DuPont analysis is an extended analysis of a company's return on equity. It concludes that a company can earn a high return on equity if:
- It earns a high net profit margin;
- It uses its assets effectively to generate more sales; and/or
- It has a high financial leverage
According to DuPont analysis:
|Return on Equity = Net Profit Margin × Asset Turnover × Financial Leverage|
|Return on Equity = ||Net Income|| × ||Sales|| × ||Total Assets|
|Sales||Total Assets||Total Equity|
DuPont equation provides a broader picture of the return the company is earning on its equity. It tells where a company's strength lies and where there is a room for improvement.
DuPont equation could be further extended by breaking up net profit margin into EBIT margin, tax burden and interest burden. This five-factor analysis provides an even deeper insight.
|ROE = EBIT Margin × Interest Burden × Tax Burden × Asset Turnover × Financial Leverage|
|Return on Equity = ||EBIT|| × ||EBT|| × ||Net Income|| × ||Sales|| × ||Total Assets|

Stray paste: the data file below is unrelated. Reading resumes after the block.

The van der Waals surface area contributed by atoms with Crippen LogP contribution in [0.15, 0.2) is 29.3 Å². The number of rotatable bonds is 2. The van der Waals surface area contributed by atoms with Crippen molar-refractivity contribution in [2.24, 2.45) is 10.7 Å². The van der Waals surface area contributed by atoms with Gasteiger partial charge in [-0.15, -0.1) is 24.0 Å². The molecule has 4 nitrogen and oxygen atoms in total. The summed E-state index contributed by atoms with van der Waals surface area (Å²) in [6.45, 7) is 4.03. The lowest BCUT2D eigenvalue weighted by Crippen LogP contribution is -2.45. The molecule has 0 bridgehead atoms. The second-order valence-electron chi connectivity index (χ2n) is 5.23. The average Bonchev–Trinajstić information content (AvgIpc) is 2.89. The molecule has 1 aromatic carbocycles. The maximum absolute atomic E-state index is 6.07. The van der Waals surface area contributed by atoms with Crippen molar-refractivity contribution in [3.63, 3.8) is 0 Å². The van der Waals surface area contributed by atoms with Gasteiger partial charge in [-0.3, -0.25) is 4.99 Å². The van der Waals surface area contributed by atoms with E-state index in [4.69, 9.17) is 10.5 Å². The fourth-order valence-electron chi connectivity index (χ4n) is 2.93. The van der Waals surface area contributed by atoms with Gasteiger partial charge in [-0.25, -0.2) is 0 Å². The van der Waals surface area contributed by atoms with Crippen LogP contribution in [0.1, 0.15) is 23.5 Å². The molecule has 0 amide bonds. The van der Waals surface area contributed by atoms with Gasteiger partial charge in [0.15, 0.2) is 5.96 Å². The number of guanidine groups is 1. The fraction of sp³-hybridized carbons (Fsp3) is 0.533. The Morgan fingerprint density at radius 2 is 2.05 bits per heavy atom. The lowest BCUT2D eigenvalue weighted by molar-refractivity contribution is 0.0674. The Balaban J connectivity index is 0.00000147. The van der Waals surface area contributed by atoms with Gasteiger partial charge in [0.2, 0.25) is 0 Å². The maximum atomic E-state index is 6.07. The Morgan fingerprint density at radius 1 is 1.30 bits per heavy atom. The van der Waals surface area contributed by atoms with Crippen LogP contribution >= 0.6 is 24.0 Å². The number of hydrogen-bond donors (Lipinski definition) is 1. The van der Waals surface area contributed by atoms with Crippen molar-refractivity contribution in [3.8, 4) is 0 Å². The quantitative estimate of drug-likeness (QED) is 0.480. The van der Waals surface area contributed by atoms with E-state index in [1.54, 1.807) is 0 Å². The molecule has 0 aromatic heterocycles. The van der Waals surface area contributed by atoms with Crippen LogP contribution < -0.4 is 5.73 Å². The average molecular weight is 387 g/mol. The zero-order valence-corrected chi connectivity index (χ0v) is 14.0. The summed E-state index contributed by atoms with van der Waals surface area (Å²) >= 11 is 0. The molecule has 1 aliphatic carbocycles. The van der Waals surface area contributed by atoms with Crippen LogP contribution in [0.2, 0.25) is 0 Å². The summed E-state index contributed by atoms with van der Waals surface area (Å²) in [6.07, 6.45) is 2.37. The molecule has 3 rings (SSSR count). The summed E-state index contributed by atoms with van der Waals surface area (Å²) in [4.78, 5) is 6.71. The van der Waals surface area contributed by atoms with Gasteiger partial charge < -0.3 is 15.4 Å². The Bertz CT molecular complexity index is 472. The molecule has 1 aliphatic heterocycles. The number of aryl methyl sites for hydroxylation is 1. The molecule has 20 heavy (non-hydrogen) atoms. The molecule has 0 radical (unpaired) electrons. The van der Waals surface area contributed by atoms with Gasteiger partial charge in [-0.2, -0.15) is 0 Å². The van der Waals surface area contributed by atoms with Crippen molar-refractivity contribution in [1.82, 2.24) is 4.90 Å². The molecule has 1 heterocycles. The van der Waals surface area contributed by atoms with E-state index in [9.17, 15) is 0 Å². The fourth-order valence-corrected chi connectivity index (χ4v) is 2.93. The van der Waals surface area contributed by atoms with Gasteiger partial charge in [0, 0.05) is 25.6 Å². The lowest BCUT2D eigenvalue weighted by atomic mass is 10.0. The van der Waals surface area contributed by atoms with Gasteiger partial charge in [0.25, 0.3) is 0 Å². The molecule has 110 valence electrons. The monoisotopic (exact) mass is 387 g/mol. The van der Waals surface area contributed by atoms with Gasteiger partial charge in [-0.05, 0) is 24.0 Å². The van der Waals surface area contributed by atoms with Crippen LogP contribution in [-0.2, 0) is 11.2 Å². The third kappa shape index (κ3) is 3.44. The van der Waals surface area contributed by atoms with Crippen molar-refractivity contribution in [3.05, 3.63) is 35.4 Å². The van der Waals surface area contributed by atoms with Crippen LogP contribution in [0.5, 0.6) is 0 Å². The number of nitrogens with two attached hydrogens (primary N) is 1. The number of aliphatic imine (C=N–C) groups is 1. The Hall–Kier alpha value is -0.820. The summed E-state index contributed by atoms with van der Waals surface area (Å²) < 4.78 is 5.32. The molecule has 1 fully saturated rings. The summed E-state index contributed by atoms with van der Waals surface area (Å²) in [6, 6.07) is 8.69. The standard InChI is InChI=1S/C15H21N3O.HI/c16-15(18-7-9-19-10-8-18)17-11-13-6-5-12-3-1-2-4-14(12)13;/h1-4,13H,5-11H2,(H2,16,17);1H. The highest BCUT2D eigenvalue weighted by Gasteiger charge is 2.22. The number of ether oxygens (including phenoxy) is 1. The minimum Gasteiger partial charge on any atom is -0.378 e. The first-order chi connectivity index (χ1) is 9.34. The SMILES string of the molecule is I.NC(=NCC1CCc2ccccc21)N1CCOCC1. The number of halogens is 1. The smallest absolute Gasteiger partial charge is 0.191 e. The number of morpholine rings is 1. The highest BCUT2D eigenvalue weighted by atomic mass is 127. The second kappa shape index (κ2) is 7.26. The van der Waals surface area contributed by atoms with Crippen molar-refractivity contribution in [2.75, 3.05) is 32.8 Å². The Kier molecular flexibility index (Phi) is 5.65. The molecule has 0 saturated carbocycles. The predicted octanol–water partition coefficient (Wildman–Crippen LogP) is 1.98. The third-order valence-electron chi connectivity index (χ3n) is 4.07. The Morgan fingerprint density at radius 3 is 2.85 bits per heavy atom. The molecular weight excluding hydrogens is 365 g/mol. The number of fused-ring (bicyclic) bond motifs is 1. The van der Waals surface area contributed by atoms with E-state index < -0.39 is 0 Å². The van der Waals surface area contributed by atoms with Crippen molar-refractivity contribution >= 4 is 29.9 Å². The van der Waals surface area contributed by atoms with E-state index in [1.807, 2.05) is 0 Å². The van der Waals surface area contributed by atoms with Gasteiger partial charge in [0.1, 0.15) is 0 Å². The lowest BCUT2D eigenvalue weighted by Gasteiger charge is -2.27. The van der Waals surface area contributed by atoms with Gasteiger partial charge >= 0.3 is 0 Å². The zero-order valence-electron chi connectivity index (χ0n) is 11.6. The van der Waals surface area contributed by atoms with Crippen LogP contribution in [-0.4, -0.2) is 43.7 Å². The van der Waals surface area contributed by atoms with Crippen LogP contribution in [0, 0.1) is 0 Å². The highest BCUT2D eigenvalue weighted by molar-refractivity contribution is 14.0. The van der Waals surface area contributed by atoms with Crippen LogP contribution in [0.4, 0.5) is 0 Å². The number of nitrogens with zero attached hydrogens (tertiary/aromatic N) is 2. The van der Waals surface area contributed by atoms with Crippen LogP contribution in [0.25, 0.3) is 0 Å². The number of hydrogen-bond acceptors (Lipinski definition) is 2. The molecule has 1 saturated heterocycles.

|Sales||EBIT||EBT||Total Assets||Total Equity|
Example: Three-factor Analysis
Company A and B operate in the same market and are of the same size. Both earn a return of 15% on equity. The following table shows their respective net profit margin, asset turnover and financial leverage.
|Company A||Company B|
|Net Profit Margin||10%||10%|
Although both the companies have a return on equity of 15% their underlying strengths and weaknesses are quite opposite. Company B is better than company A in using its assets to generate revenues but it is unable to capitalize this advantage into higher return on equity due to its lower financial leverage. Company A can improve by using its total assets more effectively in generating sales and company B can improve by raising some debt.